The White House became embroiled in another controversy involving women's issues yesterday when Sarah Weddington, President Carter's adviser on those issues, abruptly canceled a scheduled appearance before a Senate committee.
Weddington was to testify before the Senate Human Resources Committee during the first of two days of hearings on "women in the coming decade." But according to an aide to the committee chairman, Sen. Harrison A. Williams (D-N.J.), Weddington told the committee earlier this week that she had been advised not to make the appearance.
Yesterday, Weddington sent Williams a letter telling him that she had been advised by White House counsel Robert Lipshutz that "it is White House policy for personal aides to the president to decline invitations to testify before congressional committees."
The same policy has been followed by other presidents "as far back as anyone can remember," according to Margaret A. McKenna, Lipshutz's deputy.
A spokesman for Williams said the senator "expressed surprise and dismay" at the cancellation, which came after Weddington had submitted copies of her prepared testimony to the committee staff. That testimony was read into the committee records by Nancy Gordon, executive director of an administration task force on women that is headed by Weddington.
Bella Abzug, who recently was fired as the head of the National Advisory Committee on Women, is to testify before the Senate committee today. But at the White House's request, the committee also greed to hear testimony from Abzug's successor, Marjorie Chambers.
White House relations with women's groups frequently have been uneasy and marked by controversy as was typified by the Abzug firing. Weddington, a Texas lawyer who earlier worked in the Agriculture Department, joined the White House staff last year in a move designed to improve those relations.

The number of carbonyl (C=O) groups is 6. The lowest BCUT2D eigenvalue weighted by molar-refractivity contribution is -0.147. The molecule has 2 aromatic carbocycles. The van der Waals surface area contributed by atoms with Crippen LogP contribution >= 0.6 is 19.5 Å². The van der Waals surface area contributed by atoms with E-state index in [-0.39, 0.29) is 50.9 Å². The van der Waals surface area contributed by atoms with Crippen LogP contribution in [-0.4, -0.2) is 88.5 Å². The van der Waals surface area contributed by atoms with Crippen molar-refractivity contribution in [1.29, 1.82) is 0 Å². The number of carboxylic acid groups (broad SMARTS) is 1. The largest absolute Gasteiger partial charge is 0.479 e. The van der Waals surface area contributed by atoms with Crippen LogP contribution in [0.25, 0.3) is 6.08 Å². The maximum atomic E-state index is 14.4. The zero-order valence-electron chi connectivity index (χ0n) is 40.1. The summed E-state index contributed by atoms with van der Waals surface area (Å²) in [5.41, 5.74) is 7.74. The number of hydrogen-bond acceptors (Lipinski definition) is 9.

Weddington agreed to testify before the committee on Jan. 8. She said yesterday in her letter to Williams that she had been unaware of the White House policy at that time.
"Only rarely has President Carter or any other president been faced with a request for the appearance of a personal staff member," she said in the letter. "In my tenure here, I had not previously had any occasion to discuss this issue and therefore was unaware of the policy."
Weddington said the policy is based on the fact that she and others at the White House are advisers to the president and that "advice to the president must be candid and frank to be effective and, therefore, is best kept confidential."
McKenna said the policy "is so well-known on (Capitol) Hill that no one even asks us to testify."
In addition to the longstanding policy, congressional sources suggested that White House officials may not have wanted Weddington placed in a situation where she could be questioned about the firing of Abzug, which she supported.